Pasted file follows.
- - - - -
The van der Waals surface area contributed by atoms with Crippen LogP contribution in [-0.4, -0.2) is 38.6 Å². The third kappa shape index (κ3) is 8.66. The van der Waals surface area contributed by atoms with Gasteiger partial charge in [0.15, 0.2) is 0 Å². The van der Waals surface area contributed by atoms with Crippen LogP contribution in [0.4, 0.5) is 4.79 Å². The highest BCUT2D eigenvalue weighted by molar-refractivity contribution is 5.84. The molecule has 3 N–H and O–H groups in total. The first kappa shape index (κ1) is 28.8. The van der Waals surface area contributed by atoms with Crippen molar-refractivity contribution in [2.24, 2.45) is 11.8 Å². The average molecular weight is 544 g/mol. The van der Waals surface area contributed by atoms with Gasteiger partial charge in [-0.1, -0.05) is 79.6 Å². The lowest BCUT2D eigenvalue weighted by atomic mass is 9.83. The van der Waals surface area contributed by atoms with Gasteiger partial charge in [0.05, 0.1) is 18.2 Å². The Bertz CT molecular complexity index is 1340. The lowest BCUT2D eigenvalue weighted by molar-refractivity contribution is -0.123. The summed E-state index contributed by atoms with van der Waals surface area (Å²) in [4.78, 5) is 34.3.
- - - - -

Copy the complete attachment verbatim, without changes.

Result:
The van der Waals surface area contributed by atoms with Crippen LogP contribution in [-0.4, -0.2) is 38.6 Å². The third kappa shape index (κ3) is 8.66. The van der Waals surface area contributed by atoms with Gasteiger partial charge in [0.15, 0.2) is 0 Å². The van der Waals surface area contributed by atoms with Crippen LogP contribution in [0.4, 0.5) is 4.79 Å². The highest BCUT2D eigenvalue weighted by molar-refractivity contribution is 5.84. The molecule has 3 N–H and O–H groups in total. The first kappa shape index (κ1) is 28.8. The van der Waals surface area contributed by atoms with Crippen molar-refractivity contribution in [2.24, 2.45) is 11.8 Å². The average molecular weight is 544 g/mol. The van der Waals surface area contributed by atoms with Gasteiger partial charge in [-0.1, -0.05) is 79.6 Å². The lowest BCUT2D eigenvalue weighted by atomic mass is 9.83. The van der Waals surface area contributed by atoms with Gasteiger partial charge in [0.05, 0.1) is 18.2 Å². The Bertz CT molecular complexity index is 1340. The lowest BCUT2D eigenvalue weighted by molar-refractivity contribution is -0.123. The summed E-state index contributed by atoms with van der Waals surface area (Å²) in [4.78, 5) is 34.3.